There is no debate about the fact that there should be a forest rights act in Jammu and Kashmir. But there are certain critical issues. First is the issue of identification of the forest dwellers to grant the ownership rights. It involves the question of the cut-off date to identify forest dwellers, who resided in or were dependent on forests for three generations up to that day. The Forest Rights Act 2006 provides and recognizes forest rights of those forest dwelling scheduled tribes and other forest dwellers who had occupied forest land before the 13th of December, 2006. In Jammu and Kashmir, some people have suggested 2009 as a cut-off date. Even if this date is taken as a cut-off, it would be a big challenge. There has been an illegal occupation of forest land by non-forest dwellers and this practice continues. Will a cut-off date provide them ownership rights? A number of forest dwellers have been displaced and illegally evicted from their traditional forest areas, how will they be provided with the title rights? These issues will be central while formulating the State’s forest rights act. However, before that becomes a reality, encroachment of forest land has to be stopped, illegal occupants, especially non-forest dwellers evicted and forceful eviction of tribals stopped. If all this is not done, even a forest rights act can’t address the issue of historical injustice towards tribal communities in Jammu and Kashmir. There has to be coordination between the Forest Department and the Ministry of Tribal Affairs in the State. In May this year, there was news that Gujjars and Bakerwals are being evicted from their Kothas in Kalakote in Rajouri despite them having been using these kothas for the last four decades. Even if the Forest Department is keen on evicting these landless people, the State government must have a rehabilitation policy in place for them. The rehabilitation can be meaningful only through a Forest Rights Act. The Forest Department has not shown a similar urgency to evict encroachers from Forest Land in Janipur, Roop Nager, Gandhi Nagar, Digyana. The story is no different in the Kashmir Division.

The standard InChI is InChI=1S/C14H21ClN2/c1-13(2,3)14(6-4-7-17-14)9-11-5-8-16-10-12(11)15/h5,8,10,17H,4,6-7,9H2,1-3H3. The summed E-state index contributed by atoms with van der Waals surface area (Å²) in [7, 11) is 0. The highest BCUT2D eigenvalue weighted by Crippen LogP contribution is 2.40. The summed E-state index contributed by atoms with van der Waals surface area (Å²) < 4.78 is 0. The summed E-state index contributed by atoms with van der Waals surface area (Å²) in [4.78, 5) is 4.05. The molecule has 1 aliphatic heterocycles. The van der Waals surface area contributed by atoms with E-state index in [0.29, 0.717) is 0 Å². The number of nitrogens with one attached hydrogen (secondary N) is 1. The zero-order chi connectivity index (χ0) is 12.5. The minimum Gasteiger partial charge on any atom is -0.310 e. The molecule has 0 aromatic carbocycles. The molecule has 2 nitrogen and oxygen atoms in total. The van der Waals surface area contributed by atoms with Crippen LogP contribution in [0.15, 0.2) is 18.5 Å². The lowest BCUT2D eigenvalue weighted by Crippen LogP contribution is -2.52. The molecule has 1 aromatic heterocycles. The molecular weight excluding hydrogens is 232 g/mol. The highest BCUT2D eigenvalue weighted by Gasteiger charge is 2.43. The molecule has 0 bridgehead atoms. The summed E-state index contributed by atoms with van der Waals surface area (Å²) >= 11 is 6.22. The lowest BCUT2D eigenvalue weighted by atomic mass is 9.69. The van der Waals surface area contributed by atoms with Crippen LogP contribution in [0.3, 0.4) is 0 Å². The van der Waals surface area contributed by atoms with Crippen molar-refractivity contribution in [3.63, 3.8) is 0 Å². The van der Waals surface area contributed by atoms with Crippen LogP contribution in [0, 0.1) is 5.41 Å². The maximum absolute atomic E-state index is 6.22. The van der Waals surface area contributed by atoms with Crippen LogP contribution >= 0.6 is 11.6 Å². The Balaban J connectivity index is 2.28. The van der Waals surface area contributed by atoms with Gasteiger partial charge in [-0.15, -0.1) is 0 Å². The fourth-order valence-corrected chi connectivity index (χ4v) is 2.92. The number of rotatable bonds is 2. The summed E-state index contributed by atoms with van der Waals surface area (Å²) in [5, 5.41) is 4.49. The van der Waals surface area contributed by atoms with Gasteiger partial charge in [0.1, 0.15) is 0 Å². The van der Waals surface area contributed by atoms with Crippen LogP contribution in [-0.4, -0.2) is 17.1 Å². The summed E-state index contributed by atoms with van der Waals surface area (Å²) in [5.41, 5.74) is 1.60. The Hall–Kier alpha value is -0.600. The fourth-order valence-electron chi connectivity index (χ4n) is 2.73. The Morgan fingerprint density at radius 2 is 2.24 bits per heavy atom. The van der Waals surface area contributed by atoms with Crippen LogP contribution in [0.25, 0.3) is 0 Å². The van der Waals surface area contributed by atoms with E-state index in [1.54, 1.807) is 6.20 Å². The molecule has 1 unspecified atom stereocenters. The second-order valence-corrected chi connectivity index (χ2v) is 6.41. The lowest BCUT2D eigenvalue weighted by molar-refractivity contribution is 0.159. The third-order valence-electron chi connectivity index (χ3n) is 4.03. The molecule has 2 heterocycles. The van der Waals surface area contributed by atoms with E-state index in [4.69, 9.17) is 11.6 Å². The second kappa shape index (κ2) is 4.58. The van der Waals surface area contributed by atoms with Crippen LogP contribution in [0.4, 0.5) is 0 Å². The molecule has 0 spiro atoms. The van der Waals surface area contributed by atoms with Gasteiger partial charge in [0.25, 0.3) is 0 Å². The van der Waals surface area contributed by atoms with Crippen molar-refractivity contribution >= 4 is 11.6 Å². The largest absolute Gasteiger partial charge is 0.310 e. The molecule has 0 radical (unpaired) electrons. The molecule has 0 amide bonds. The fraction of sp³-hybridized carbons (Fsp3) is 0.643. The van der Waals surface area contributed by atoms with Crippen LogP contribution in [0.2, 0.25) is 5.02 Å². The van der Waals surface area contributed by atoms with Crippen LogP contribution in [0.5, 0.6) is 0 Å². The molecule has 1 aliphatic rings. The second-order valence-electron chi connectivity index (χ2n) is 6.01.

There is apprehension that the Forest Department is against the ownership rights to the tribals since the officials feel that as permanent settlers and owners, they would raze down trees and go for cultivation. However, this apprehension is misplaced. The Forest Rights Act can provide a suitable mechanism something on the lines of Joint Forest Management Committee to ensure effective management of forest resources. Participation by the locals in conservational efforts is the most viable option of conservation and it is a fact that tribal communities understand the importance of forest resources more than any other community. They have made their own efforts but can’t take a larger role because protection of forests by any community is illegal in J&K. This is something that needs to change and the enactment of the Forest Rights Act is a way out. The Act can involve forest dwellers in protection of forest resources on which their livelihood depends.

There is definitely a need of Forest Rights Act in Jammu and Kashmir. It is one step in the development process of tribal communities in the State. However, tribal communities and their leaders have to realize that just a mere enactment of an act won’t suffice. In India, despite the Forest Rights Act, not much has changed. There is a need for a broad tribal policy to ensure development of tribals in Jammu and Kashmir. There is also a need for proper implementation of existing policies and programmes for tribal development.

Zubair Nazeer is a Junior Research Fellow and teaches in Department of Political Science, Jamia Millia Islamia, New Delhi. He is currently working on tribals in Jammu and Kashmir zubairmalik.2009@gmail.com